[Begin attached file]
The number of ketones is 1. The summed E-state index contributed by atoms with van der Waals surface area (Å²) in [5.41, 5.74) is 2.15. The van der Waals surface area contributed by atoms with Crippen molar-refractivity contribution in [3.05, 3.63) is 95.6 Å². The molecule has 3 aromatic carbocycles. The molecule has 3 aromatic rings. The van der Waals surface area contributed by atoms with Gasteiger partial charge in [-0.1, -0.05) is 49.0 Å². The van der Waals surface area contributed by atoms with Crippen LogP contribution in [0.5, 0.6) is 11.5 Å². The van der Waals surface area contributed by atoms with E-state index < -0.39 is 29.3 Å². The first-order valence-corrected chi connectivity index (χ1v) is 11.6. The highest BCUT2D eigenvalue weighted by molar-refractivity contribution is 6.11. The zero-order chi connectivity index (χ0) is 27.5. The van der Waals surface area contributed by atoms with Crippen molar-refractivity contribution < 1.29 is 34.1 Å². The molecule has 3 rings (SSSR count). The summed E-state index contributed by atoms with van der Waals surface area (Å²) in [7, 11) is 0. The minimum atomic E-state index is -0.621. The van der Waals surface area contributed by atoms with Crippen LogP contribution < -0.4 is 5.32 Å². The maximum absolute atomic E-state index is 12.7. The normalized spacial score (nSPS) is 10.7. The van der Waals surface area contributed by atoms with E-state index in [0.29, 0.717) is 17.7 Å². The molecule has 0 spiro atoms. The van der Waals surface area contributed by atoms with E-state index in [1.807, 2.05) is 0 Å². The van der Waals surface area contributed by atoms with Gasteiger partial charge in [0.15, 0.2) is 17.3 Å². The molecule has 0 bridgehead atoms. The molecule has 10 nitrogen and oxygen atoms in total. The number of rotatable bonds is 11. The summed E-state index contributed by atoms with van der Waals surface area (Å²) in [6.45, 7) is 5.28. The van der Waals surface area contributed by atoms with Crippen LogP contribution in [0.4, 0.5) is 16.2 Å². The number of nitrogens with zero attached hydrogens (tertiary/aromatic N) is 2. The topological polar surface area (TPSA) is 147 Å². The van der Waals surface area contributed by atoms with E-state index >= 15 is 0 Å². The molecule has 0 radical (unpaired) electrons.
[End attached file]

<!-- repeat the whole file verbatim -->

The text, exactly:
The number of ketones is 1. The summed E-state index contributed by atoms with van der Waals surface area (Å²) in [5.41, 5.74) is 2.15. The van der Waals surface area contributed by atoms with Crippen molar-refractivity contribution in [3.05, 3.63) is 95.6 Å². The molecule has 3 aromatic carbocycles. The molecule has 3 aromatic rings. The van der Waals surface area contributed by atoms with Gasteiger partial charge in [-0.1, -0.05) is 49.0 Å². The van der Waals surface area contributed by atoms with Crippen LogP contribution in [0.5, 0.6) is 11.5 Å². The van der Waals surface area contributed by atoms with E-state index < -0.39 is 29.3 Å². The first-order valence-corrected chi connectivity index (χ1v) is 11.6. The highest BCUT2D eigenvalue weighted by molar-refractivity contribution is 6.11. The zero-order chi connectivity index (χ0) is 27.5. The van der Waals surface area contributed by atoms with Crippen molar-refractivity contribution < 1.29 is 34.1 Å². The molecule has 3 rings (SSSR count). The summed E-state index contributed by atoms with van der Waals surface area (Å²) in [7, 11) is 0. The minimum atomic E-state index is -0.621. The van der Waals surface area contributed by atoms with Crippen LogP contribution < -0.4 is 5.32 Å². The maximum absolute atomic E-state index is 12.7. The normalized spacial score (nSPS) is 10.7. The van der Waals surface area contributed by atoms with E-state index in [0.29, 0.717) is 17.7 Å². The molecule has 0 spiro atoms. The van der Waals surface area contributed by atoms with E-state index in [1.807, 2.05) is 0 Å². The van der Waals surface area contributed by atoms with Gasteiger partial charge in [0.15, 0.2) is 17.3 Å². The molecule has 0 bridgehead atoms. The molecule has 10 nitrogen and oxygen atoms in total. The number of rotatable bonds is 11. The summed E-state index contributed by atoms with van der Waals surface area (Å²) in [6.45, 7) is 5.28. The van der Waals surface area contributed by atoms with Crippen LogP contribution in [0.4, 0.5) is 16.2 Å². The number of nitrogens with zero attached hydrogens (tertiary/aromatic N) is 2. The topological polar surface area (TPSA) is 147 Å². The van der Waals surface area contributed by atoms with E-state index >= 15 is 0 Å². The molecule has 0 radical (unpaired) electrons.